Magazine, website & books written by teens since 1989

Tetris, Track, & Spirit

By
Cascading ever more quickly, blocks come crashing down in an avalanche of colors and shapes. As the blocks pile up, my palms sweat and my pulse races; though I am desperate and frantic, I must not make mistakes. I deftly manipulate the falling blocks, forming a solid, multi-colored wall. Suddenly the wall disappears and the level is cleared. I have set a new high score of 10527 in Tetris. I proudly enter my initials above those of my friend Yui, who is now relegated to second place. Though Tetris may be just a silly game, such competition has motivated me to transcend my limitations and reach new heights of achievement.

In the spring of my sophomore year at Lee Academy, my friend and Tetris foe Yui asked me to join the track and field team. I quickly agreed; running track would help me stay in shape and make new friends. But I had another motivation: my friend Yui was a gifted runner and the idea of competing with her enticed me. As I practiced, I was sometimes intimidated by Yui and the other experienced runners, but the competition motivated me to reach their level. I came closer to that goal every day, and Yui and I became closer as friends. At the end of the year, however, I switched to Culver Academies in Indiana while Yui returned to her home in Japan. Even though I had been one of the better runners on my old team, I faced new challenges because Culver’s track team was much larger and more competitive.

I showed my improved speed at last year’s sectional championships. I was assigned to the 4x100 relay team and was to run the crucial anchor leg of the race. Before the race, I marked the starting line with chalk, feeling sweat on my palm. The lead-off runners dashed from the starting line. I awaited the handoff of the baton, my heartbeat pounding. The third runner approached. As she neared, I accelerated. I grabbed the baton when she shouted Stick!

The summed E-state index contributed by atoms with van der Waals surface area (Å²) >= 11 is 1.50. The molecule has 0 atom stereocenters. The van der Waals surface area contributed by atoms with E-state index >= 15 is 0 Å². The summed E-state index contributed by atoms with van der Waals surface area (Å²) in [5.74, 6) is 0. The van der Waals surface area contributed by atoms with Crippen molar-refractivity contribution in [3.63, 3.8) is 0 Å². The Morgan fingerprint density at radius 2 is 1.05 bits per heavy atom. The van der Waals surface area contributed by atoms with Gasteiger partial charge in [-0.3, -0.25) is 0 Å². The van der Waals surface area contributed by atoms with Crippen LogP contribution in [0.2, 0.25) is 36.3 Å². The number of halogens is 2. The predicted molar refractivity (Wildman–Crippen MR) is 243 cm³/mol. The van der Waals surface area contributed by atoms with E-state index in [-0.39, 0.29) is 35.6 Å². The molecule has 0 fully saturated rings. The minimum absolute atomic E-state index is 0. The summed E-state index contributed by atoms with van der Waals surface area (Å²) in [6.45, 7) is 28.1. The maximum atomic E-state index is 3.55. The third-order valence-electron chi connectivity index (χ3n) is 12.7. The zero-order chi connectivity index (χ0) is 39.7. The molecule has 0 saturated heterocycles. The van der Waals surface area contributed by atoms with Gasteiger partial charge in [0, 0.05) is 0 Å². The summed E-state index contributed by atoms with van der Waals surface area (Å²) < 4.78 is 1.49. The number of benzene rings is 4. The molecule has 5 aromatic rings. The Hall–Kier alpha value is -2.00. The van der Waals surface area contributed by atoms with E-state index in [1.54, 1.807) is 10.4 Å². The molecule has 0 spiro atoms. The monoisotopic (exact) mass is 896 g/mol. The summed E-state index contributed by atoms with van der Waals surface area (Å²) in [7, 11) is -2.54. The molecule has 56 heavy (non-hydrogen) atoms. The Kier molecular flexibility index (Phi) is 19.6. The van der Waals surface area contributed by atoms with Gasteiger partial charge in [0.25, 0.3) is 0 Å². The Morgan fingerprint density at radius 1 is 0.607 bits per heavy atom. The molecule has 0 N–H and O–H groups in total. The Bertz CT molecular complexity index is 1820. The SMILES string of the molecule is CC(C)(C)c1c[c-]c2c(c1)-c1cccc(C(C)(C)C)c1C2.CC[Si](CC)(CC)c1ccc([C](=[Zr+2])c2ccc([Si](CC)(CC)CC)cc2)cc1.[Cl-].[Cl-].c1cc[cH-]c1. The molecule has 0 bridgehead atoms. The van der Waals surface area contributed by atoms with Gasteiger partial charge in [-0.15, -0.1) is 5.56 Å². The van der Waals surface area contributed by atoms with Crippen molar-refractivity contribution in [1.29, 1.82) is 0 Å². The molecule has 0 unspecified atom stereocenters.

As I ran, my jersey flapped against the wind, the finish line bobbed in the distance, the cheers of the crowd echoed. Crossing the finish line, I realized I’d both won the race and set a new PR. I received compliments from other runners and coaches, and my team was awarded the coveted blue ribbons. Reading the words “First Place” in gold lettering, I felt a surge of adrenaline, a feeling of triumph that overwhelmed me.

My victory, however, has not been confined to that one afternoon on the track. Not only has running track taught me how to be a better athlete, it has also made me a better student and person. When I have assignments that seem impossible, I no longer get discouraged. Instead I now focus on the possibility for success, not the probability of failure. I used to think that those who excelled both academically and athletically were merely gifted and that I could never reach their heights. But during that track season, I earned the highest GPA of my high school career at the same time I was setting personal records. I did so not because I was naturally talented but because I refused to give up, because I pushed myself beyond my previous limits. I have harnessed my competitive spirit to achieve success on both the track and in my life as a whole—and my Tetris score stands at 18470.





Post a Comment

Be the first to comment on this article!

bRealTime banner ad on the left side
Site Feedback